|Subwatershed Landuse (values in acres unless specified)||SUB ID||Acres||freshwater acres||natural landscp acres||road acres||non-road imperv||pasture acres||cropland+ orchard acres||cranberry acres||golf courses||No. of Buildings (for lawns)||Sum of septic units|
|Destruct North (Gauged)||3||1,857||16||1,625||29||51||52||26||24||0||307||310|
|Slocums R West (A)||5||640||0||502||8||8||46||70||0||0||45||45|
|Slocums R East (B)||6||876||3||800||18||15||15||10||0||0||127||127|
|BJR N Gaged||7||533||0||476||2||4||5||44||0||0||16||16|
|BJR N Ungaged||8||39||0||25||2||1||1||10||0||0||5||5|
|BJR S Gaged||9||884||1||749||8||13||67||39||0||0||59||59|
|Slocums R South (C)||10||550||2||468||5||2||37||36||0||0||9||9|
Attenuated Nitrogen Loading
|Attenuated Subwatershed Loading (lbs)||SUB ID||precip on natural surface||precip to water and BVW||imperv precip runoff||golf courses||agricult. fertilizer||lawn fertilizer||septic systems||Farm Animals||attenuated total||% of total|
|Slocums R West (A)||5||226||569||173||0||845||24||557||0||2,395||2.2%|
|Slocums R East (B)||6||360||1,615||362||0||161||69||1,572||0||4,138||3.7%|
|BJR N Gaged||7||139||271||36||0||277||6||129||0||857||0.8%|
|BJR N Ungaged||8||7||28||19||0||59||2||40||0||155||0.1%|
|BJR S Gaged||9||300||1,026||200||0||581||28||650||0||2,785||2.5%|
|Slocums R South (C)||10||210||1,300||77||0||488||5||111||0||2,192||2.0%|
|Grand Total (lbs)||6,795||47,894||17,028||6,988||6,256||2,641||19,206||3,690||110,497||100.0%|
|percent of total||6.1%||43.3%||15.4%||6.3%||5.7%||2.4%||17.4%||3.3%||100.0%|
The pie charts below show unattenuated loads to the watershed and attenuated loads to the estuary, based on 2005 conditions. For septic loading, a water use of 172.1 gpd (x 90% to adjust for non-wastewater use as per MEP methodology) was used in the calculation. The role of runoff in this watershed is so large because the mid and upper portions of the watershed are so urbanized. These pie charts however have the extensive vegetated wetlands in this watershed assigned the same loading as natural landscapes, which is the typical approach adopted by the MEP, but was not the method adopted in the MEP’s Slocums River report as described below.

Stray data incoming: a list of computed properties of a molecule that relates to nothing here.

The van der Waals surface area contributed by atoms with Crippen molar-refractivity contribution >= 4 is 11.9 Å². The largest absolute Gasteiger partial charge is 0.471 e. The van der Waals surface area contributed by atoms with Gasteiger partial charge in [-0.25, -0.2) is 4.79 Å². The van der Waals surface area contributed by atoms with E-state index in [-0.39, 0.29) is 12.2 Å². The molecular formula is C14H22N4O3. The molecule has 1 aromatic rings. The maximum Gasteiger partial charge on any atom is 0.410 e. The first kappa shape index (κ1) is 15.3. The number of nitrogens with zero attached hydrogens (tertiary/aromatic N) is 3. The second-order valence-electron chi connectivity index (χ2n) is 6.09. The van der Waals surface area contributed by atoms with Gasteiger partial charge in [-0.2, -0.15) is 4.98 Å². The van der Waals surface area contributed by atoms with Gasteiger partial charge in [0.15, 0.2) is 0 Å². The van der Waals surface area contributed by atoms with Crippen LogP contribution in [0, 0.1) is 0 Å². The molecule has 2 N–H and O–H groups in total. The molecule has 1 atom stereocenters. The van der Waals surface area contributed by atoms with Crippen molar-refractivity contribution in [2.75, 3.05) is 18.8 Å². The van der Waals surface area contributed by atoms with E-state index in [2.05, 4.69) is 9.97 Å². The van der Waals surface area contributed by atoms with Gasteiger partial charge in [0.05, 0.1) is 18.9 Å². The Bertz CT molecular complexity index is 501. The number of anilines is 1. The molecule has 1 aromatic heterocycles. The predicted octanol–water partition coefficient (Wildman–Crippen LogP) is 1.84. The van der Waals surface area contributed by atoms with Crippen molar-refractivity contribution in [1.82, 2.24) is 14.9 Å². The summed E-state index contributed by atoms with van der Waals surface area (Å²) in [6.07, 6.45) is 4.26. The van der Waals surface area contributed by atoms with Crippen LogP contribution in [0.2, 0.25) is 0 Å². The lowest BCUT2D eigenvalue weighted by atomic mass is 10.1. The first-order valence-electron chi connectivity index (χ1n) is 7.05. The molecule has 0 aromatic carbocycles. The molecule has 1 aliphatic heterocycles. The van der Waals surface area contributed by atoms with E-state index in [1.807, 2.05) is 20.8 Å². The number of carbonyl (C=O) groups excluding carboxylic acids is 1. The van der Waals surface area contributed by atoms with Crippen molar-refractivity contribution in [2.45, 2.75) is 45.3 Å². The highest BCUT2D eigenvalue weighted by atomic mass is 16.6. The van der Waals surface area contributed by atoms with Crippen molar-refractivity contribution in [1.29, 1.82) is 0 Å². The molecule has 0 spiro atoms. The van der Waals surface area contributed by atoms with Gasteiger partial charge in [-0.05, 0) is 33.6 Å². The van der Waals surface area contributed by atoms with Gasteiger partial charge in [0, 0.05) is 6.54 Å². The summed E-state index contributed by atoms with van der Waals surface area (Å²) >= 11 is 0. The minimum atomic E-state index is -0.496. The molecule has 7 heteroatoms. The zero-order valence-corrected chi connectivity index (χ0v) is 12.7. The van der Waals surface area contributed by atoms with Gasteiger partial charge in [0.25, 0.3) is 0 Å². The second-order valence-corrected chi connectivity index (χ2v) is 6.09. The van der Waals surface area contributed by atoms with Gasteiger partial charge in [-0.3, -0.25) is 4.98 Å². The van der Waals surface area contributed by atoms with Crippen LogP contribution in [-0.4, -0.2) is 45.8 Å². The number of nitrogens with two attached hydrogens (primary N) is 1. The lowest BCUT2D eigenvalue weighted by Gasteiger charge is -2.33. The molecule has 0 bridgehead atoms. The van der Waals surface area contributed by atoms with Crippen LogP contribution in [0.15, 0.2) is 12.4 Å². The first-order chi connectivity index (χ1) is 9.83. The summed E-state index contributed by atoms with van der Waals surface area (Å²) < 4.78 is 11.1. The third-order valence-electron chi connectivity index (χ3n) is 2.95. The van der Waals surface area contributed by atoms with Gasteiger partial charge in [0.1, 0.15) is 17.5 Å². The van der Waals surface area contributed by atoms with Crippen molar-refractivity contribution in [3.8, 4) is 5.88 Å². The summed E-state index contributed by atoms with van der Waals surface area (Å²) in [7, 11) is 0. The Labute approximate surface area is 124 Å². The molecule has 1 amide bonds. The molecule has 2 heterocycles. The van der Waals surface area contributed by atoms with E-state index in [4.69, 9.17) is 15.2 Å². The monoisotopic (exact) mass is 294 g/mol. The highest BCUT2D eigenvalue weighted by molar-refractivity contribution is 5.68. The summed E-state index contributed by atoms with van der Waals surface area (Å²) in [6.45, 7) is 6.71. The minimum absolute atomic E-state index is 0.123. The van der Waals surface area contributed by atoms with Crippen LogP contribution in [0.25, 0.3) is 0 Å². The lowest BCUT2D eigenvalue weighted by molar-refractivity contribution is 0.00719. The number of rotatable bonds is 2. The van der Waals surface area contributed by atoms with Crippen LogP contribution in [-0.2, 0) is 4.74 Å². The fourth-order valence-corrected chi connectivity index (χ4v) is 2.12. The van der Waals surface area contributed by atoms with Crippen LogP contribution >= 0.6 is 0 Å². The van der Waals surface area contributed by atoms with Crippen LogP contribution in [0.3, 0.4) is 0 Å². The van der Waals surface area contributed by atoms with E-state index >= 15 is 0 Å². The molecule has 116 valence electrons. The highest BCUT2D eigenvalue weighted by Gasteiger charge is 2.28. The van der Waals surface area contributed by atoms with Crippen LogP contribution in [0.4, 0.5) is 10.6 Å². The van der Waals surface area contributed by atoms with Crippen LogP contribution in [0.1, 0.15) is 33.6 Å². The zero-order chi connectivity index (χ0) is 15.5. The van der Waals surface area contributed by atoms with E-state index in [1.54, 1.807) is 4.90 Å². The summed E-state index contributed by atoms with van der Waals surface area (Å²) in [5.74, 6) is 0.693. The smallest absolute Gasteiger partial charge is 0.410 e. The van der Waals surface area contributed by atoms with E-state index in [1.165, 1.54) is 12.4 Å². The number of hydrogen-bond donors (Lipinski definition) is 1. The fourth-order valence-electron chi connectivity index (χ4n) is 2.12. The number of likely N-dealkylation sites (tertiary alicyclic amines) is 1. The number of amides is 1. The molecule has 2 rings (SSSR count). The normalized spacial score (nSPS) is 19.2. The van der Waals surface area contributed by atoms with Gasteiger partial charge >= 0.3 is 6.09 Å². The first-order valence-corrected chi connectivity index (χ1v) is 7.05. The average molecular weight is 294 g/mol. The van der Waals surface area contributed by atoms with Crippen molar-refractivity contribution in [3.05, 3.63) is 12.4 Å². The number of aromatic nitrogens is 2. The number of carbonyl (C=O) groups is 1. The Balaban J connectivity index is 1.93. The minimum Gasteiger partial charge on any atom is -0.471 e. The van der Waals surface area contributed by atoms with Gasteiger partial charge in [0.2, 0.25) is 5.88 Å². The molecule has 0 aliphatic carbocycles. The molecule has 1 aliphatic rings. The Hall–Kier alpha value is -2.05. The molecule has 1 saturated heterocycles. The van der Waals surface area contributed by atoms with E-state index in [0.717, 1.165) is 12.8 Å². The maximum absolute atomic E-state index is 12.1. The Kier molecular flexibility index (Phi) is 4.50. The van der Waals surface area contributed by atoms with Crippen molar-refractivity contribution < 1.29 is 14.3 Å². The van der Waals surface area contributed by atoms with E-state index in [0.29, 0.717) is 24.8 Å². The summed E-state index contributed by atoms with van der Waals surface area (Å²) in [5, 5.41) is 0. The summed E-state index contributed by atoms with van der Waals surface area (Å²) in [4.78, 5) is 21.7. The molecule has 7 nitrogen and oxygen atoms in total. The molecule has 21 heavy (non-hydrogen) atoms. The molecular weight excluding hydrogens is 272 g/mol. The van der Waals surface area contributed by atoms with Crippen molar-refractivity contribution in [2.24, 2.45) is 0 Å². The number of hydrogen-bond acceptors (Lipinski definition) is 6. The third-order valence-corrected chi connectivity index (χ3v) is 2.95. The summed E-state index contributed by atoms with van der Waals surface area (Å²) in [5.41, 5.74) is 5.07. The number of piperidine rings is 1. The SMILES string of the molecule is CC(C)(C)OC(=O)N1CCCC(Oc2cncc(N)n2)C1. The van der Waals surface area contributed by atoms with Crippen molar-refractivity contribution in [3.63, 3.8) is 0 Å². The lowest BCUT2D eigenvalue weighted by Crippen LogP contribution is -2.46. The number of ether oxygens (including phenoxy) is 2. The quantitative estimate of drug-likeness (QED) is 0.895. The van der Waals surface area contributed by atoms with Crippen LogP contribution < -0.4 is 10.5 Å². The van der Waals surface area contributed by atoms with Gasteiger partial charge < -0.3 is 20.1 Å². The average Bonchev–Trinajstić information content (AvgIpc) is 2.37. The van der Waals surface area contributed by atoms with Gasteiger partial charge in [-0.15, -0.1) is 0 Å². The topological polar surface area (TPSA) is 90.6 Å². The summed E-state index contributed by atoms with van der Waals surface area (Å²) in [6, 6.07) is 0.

These pie charts below have vegetated wetlands assigned the same loading as “open water” (9.6 lbs per acre), as was intentionally been done in MEP’s Slocum River TMDL report (compare them to the MEP pie charts at the bottom of this page). This loading rate to vegetated wetlands is higher than roof loading, and because it forested wetlands cover thousands of acres in this watershed, it diminishes the significance of other sources. These pie charts to better contrast the differences in the role of impervious cover as compared to the pie charts above and are consistent with the MEP’s adoption of treating vegetated wetlands the same as open water in terms of nitrogen loading.
For the controllable loads, these pie charts below show watershed loadings (unattenuated nitrogen) and estuary loadings (attenuated nitrogen).
Comparison of data to the MEP report